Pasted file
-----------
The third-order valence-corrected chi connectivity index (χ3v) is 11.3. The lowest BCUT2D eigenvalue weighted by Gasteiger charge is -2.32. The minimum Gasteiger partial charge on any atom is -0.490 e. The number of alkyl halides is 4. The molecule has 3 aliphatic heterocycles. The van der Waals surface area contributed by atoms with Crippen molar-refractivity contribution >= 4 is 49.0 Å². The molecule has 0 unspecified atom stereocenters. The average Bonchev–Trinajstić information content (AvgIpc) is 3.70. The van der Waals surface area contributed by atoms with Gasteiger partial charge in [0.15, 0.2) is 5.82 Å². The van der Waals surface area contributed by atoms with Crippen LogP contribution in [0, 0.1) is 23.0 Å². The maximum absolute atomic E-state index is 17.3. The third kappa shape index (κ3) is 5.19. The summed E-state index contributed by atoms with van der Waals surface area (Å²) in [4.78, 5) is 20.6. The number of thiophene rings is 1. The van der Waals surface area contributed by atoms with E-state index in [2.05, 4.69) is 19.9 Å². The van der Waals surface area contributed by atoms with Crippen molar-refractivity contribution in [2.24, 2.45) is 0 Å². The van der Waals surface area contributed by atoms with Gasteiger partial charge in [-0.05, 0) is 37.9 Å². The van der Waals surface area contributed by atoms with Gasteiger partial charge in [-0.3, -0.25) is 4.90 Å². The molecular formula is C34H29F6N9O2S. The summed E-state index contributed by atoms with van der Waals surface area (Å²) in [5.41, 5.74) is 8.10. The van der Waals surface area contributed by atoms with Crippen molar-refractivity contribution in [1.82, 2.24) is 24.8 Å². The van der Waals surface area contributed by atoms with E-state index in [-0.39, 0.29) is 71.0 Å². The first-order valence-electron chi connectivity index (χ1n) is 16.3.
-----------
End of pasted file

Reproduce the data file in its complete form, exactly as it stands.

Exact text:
The third-order valence-corrected chi connectivity index (χ3v) is 11.3. The lowest BCUT2D eigenvalue weighted by Gasteiger charge is -2.32. The minimum Gasteiger partial charge on any atom is -0.490 e. The number of alkyl halides is 4. The molecule has 3 aliphatic heterocycles. The van der Waals surface area contributed by atoms with Crippen molar-refractivity contribution >= 4 is 49.0 Å². The molecule has 0 unspecified atom stereocenters. The average Bonchev–Trinajstić information content (AvgIpc) is 3.70. The van der Waals surface area contributed by atoms with Gasteiger partial charge in [0.15, 0.2) is 5.82 Å². The van der Waals surface area contributed by atoms with Crippen LogP contribution in [0, 0.1) is 23.0 Å². The maximum absolute atomic E-state index is 17.3. The third kappa shape index (κ3) is 5.19. The summed E-state index contributed by atoms with van der Waals surface area (Å²) in [4.78, 5) is 20.6. The number of thiophene rings is 1. The van der Waals surface area contributed by atoms with E-state index in [2.05, 4.69) is 19.9 Å². The van der Waals surface area contributed by atoms with Crippen molar-refractivity contribution in [2.24, 2.45) is 0 Å². The van der Waals surface area contributed by atoms with Gasteiger partial charge in [-0.05, 0) is 37.9 Å². The van der Waals surface area contributed by atoms with Gasteiger partial charge in [-0.3, -0.25) is 4.90 Å². The molecular formula is C34H29F6N9O2S. The summed E-state index contributed by atoms with van der Waals surface area (Å²) in [5.41, 5.74) is 8.10. The van der Waals surface area contributed by atoms with Crippen molar-refractivity contribution in [1.82, 2.24) is 24.8 Å². The van der Waals surface area contributed by atoms with E-state index in [-0.39, 0.29) is 71.0 Å². The first-order valence-electron chi connectivity index (χ1n) is 16.3.